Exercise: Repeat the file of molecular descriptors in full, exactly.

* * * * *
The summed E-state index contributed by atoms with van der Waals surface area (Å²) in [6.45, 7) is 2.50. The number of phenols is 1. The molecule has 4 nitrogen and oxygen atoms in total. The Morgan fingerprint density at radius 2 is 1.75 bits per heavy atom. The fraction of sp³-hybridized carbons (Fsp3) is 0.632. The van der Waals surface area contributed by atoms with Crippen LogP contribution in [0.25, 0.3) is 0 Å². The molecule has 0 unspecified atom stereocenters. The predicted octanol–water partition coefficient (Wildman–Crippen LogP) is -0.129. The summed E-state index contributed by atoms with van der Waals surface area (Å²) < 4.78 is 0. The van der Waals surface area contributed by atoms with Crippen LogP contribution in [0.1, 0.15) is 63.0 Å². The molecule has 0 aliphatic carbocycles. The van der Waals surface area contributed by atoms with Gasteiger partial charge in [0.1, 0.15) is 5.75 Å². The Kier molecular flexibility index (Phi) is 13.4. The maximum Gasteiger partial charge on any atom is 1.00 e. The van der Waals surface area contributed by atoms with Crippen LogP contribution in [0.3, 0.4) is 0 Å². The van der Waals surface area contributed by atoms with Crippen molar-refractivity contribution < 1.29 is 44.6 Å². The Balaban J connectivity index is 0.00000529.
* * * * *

The summed E-state index contributed by atoms with van der Waals surface area (Å²) in [6.45, 7) is 2.50. The number of phenols is 1. The molecule has 4 nitrogen and oxygen atoms in total. The Morgan fingerprint density at radius 2 is 1.75 bits per heavy atom. The fraction of sp³-hybridized carbons (Fsp3) is 0.632. The van der Waals surface area contributed by atoms with Crippen LogP contribution in [0.25, 0.3) is 0 Å². The molecule has 0 unspecified atom stereocenters. The predicted octanol–water partition coefficient (Wildman–Crippen LogP) is -0.129. The summed E-state index contributed by atoms with van der Waals surface area (Å²) < 4.78 is 0. The van der Waals surface area contributed by atoms with Crippen LogP contribution in [0.1, 0.15) is 63.0 Å². The molecule has 0 aliphatic carbocycles. The van der Waals surface area contributed by atoms with Gasteiger partial charge in [0.1, 0.15) is 5.75 Å². The Kier molecular flexibility index (Phi) is 13.4. The maximum Gasteiger partial charge on any atom is 1.00 e. The van der Waals surface area contributed by atoms with Crippen LogP contribution in [0.3, 0.4) is 0 Å². The van der Waals surface area contributed by atoms with Crippen molar-refractivity contribution < 1.29 is 44.6 Å². The Balaban J connectivity index is 0.00000529.